CHICAGO, Ill. (NEXSTAR) — The budget Governor Pritzker previously called a “bridge to the future” now has a $4.6 billion hole in it.

The economic impact of the Coronavirus and the Governor’s executive order to stay at home blasted a $2.7 billion crater in this year’s state budget, and a second $4.6 billion hole in next year’s budget, according to a revised revenue forecast from the Governor’s Office of Management and Budget. 

The move to shutter entire sectors of the state’s economy cost the state an estimated $299 million in lost corporate income taxes, $737 million in lost sales taxes, while widespread layoffs and unemployment could cost the state $1.3 billion in lost income taxes, according to the new budget forecast. 

The same forecast also projects losses of $207 million due to the state’s closure of casinos and video gaming terminals. 

In other words, the total cost of COVID-19 to the state’s fiscal year 2021 budget  ($4.6B) will more than triple the entire windfall in the first year under Governor Pritzker’s proposed progressive income tax ($1.4B). Without that extra revenue, Pritzker warns the state’s budget situation would become even more dire. 

The first-term Democrat campaigned on a constitutional amendment to remove the state’s flat income tax and replace it with a graduated rate structure that collects a higher income tax from people who earn more than $250,000 per year. 

In his annual budget address in February, Pritzker estimated the first version of the new rate structure would collect an additional $1.4 billion in Fiscal Year 2021, which begins on July 1, 2020. 

Because the progressive income tax wouldn’t kick in until January 1, 2021, the state could only collect the higher income taxes for half of the fiscal year. The Pritzker campaign previously estimated a progressive income tax could generate $3.4 billion in a full year, though if voters approve the graduated rate structure, politicians could alter and adjust the tax brackets and rates in future years.

If voters reject the progressive income tax at the ballot box in November, Pritzker’s budget office estimates the state’s budget deficit in fiscal year 2021 would swell to $7.4 billion.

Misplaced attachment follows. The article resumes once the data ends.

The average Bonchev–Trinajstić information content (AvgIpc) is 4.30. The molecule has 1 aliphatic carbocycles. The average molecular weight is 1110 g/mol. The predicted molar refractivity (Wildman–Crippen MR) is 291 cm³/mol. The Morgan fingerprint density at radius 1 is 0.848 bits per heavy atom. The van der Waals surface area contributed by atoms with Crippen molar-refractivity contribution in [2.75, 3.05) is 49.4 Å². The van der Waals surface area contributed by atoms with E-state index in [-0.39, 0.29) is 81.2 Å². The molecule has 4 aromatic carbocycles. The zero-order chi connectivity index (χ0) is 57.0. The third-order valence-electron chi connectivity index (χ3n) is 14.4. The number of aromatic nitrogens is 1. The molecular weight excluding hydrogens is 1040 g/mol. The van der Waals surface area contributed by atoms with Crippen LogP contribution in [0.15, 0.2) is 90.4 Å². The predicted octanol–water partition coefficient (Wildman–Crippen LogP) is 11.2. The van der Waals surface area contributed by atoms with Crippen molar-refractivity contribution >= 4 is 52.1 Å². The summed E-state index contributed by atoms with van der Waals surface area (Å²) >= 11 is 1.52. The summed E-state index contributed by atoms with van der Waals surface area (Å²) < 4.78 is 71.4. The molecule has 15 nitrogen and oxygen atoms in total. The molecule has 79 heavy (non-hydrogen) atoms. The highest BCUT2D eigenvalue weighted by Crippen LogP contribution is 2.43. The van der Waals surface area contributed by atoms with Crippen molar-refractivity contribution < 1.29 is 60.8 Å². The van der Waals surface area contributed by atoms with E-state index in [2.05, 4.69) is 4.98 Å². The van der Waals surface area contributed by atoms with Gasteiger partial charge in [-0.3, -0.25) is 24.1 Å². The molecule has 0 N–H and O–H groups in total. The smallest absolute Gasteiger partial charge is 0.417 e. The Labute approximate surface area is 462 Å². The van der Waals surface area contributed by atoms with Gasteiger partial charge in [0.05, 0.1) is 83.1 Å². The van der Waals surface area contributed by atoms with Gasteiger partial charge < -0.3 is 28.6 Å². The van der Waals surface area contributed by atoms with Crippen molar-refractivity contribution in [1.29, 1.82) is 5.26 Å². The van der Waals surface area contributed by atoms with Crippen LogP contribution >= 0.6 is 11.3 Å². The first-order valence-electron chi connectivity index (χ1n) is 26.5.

Some critics have called for the state legislature to remove the ballot question from the November ballot given the extenuating circumstances of the Coronavirus and its impact on the economy.

“Raising taxes on the people of Illinois at a time like this is cruel and will only lead to more job losses and a deeper recession,” Senator Jason Plummer (R-Edwardsville) said in a text message on Wednesday.

A reporter asked the Governor if the state should reconsider the progressive tax, given the impact to the state’s economy.

“I would argue, in a way, that we may need it now more than ever,” Pritzker responded. 

“And of course this isn’t just about one year. It’s about fixing the structural deficit that exists for the state,” Pritzker said. “We’re in a pandemic, we’re in an emergency, this crisis is causing a significant disruption to our fiscal year coming up. But we have many years ahead, and I think a fairer tax makes sense to me.”

Moments later, Illinois Republican Party Chairman Tim Schneider condemned the timing of the Governor’s remarks.

“It seems Governor Pritzker has taken Rahm Emannuel’s “never let a crisis go to waste” adage to heart,” Schneider said in a press release. “With a global pandemic that has plunged the state’s economy to depths not seen since the Great Depression, this is the worst possible time to push through a tax hike that will crush small businesses who provide so many of our jobs. Pritzker using a Coronavirus briefing to campaign for the progressive income tax is inappropriate and unfortunate.”

In a recent interview on Capitol Connection, Senate President Don Harmon (D-Oak Park) suggested the the brunt of the economic recession would fall hardest on the low-wage earners and the middle class, and reiterated his support for abolishing the state’s flat income tax system.

“The people who are hardest hit by the pandemic are the same people who would benefit from the ‘Fair Tax,’” Harmon said, referring to the graduated income tax. 

“It is those individuals and small business owners who aren’t earning well north of $250,000, who are worried about losing their jobs, who have already lost their jobs, who have closed their businesses,” Harmon said. “Those are the people we want to give a tax cut to. Those lucky enough to be earning more than that are less likely to be so directly impacted by this pandemic.”

Illinois is in line to collect $2.7 billion in federal relief from the Coronavirus Aid, Relief and Economic Security (CARES) Act Congress enacted last month, but the Governor stressed that those funds cannot be diverted to fill other budgetary holes. 

“These dollars could be used to cover only new expenditures related to Coronavirus,” Pritzker said. “Currently, this funding cannot be used to make up for state government revenue shortfalls that have been a result of Coronavirus. That leaves states to face this unprecedented financial hole on their own. If the Congress doesn’t pass a ‘CARES Act 2’ to support state government.

“It is absolutely critical that Congress pass another stimulus bill to assist states and territories through this crisis,” Pritzker said. 

To date, Illinois has spent $169 million on personal protective equipment and medical devices to battle the COVID-19 outbreak, according to public figures available on the Comptroller’s website.

The Governor’s Office of Management and Budget details the proposed income tax brackets and rates in his graduated income tax plan. These rates and brackets would become subject to change should voters abolish the flat tax in November.